When is the right time to say goodbye to your pet? - Cloud 9 Vets

When is the right time to say goodbye to your pet?

Publisher

by on

 

How can you gauge the quality of life for your pet? What constitutes a decreased quality of life? What should you do if you have concerns for your pet’s quality of life? We set out to answer these difficult questions.

 

Considering putting your pet to sleep is often a heart-wrenching decision, one that no one ever really wants to make, but when the time comes that your pet’s quality of life is suffering, with no signs of getting better, then it may be the kindest option to decide to put them to sleep. It’s a difficult decision; a conflict between wanting to spend as much time with your beloved pet as possible, but on the other hand not letting them suffer and making the right decision for them. Considering putting your pet to sleep does not make you a bad owner, in fact allowing your pet to slip away peacefully and with dignity is one of the nicest final gifts we can give them, when the time is right.

 

You as their owner are best placed to make this decision, with invaluable guidance from our friendly and supportive veterinary team. Your vet understands the important bond between you and your pet, can help evaluate their condition and likelihood of recovery and consider any long term problems, risks and likely outcomes to help you make an informed decision. As an owner, it is ultimately your decision to make, so it’s important that you fully understand your pet’s condition, so if there are any aspects of the diagnosis, condition, treatment or prognosis that you don’t understand, please do ask.

 

How can you gauge the quality of life of your pet?

 

You know your pet’s behaviours and habits the best, and so are the best judge of their quality of life. Signs that may suggest that your furry friend may not be doing so well may include:

  • Your pet no longer interacting, or enjoying things they used to, or not responding to you in their usual way.
  • They may be experiencing pain or ongoing discomfort. You may notice them having more difficulty moving around, stiffness or limping, or trouble getting themselves into a comfortable position.
  • They may be suffering with a terminal illness or from a critical injury. You may notice lack of their usual appetite, changes to their thirst, or symptoms such as vomiting or diarrhoea.
  • You may find they are sleeping a lot more, or in unusual places.
  • You may notice a decline in their cognitive faculties, loss of vision and/or hearing and periods of confusion or distress.

 

If your pet is deteriorating gradually, sometimes this can be hard to determine, especially when you see them every day. In these cases it’s a good idea to think about the 5 basic freedoms that all animal welfare is measured against – these are;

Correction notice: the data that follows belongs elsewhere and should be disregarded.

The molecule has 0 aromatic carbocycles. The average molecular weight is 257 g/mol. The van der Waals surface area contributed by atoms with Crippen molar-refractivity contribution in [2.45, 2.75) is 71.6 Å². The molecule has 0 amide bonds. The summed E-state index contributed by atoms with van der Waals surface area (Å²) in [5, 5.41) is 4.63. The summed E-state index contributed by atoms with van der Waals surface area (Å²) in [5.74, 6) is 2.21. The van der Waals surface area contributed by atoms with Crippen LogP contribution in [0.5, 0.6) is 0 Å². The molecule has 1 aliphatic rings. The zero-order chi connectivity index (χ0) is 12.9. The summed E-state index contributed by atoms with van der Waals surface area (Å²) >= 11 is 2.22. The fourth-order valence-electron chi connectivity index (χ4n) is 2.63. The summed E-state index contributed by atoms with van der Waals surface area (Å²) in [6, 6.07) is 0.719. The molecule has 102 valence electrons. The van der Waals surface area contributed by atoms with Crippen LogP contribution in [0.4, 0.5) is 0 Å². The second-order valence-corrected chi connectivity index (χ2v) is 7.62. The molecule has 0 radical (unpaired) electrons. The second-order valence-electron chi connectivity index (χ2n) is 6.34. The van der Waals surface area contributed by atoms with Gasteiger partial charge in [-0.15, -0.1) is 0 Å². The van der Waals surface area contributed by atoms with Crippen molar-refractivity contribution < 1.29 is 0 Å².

• Freedom from hunger and thirst
  • Freedom from discomfort
  • Freedom from pain or injury
  • Freedom to express normal behaviour
  • Freedom from fear and distress

 

Have a think about those for your pet. Ask yourself if your pet is having more bad days than good days overall? It may be helpful to give your pet a ‘quality of life score’ out of 10 based on the list above, considering their ability to interact/play/exercise/eat and toilet like they used to, to determine how compromised these areas of their life are. It can be hard to be objective sometimes, so you may like to ask a trusted friend or relative who doesn’t live with you and your pet for their opinion.

 

For the most part you will have some time to make this decision, review the facts and discuss it with your loved ones, although there can be times when the decision needs to be made immediately if they are critically unwell.

 

If you have concerns that your pet is struggling, or their quality of life may be deteriorating, then book in for an appointment so we can assess your pet and offer you advice, to help make the decision with you. We can arrange a pre-euthanasia chat to discuss your thoughts and feelings, consider when the right time is for your pet and will be able to go through the options with you, explaining what to expect on the day itself.

Comments are closed.

Publisher

by Stewert Brightonic on May 21, 2020

Comments Off on Canine Congestive Heart Failure

Canine Congestive Heart Failure

If you get told by your vet that your dog has congestive heart failure, you can be in for a worrying time. Unfortunately, instances of this […]

READ

We are open for home Euthanasia

In order to safeguard you and our vets and to comply with Government regulations there will be a series of requirements you must agree to before we can confirm a home visit:

1. Only one and the same family representative can be present during the vet’s visit, other family or friends must say their goodbyes before the vet arrives at your home

2. There must at all times be a two meter distance between the family member and the vet.

3. We are aware that this may be distressing but due to the current Government restrictions we will not be able to arrange home visits without strict compliance to these requirements.

4. If, when the vet is in your home, you do not comply with these requirements the vet may end the home visit at any time to protect their own safety

5. Thank you for your understanding and consideration in these very difficult and dangerous times.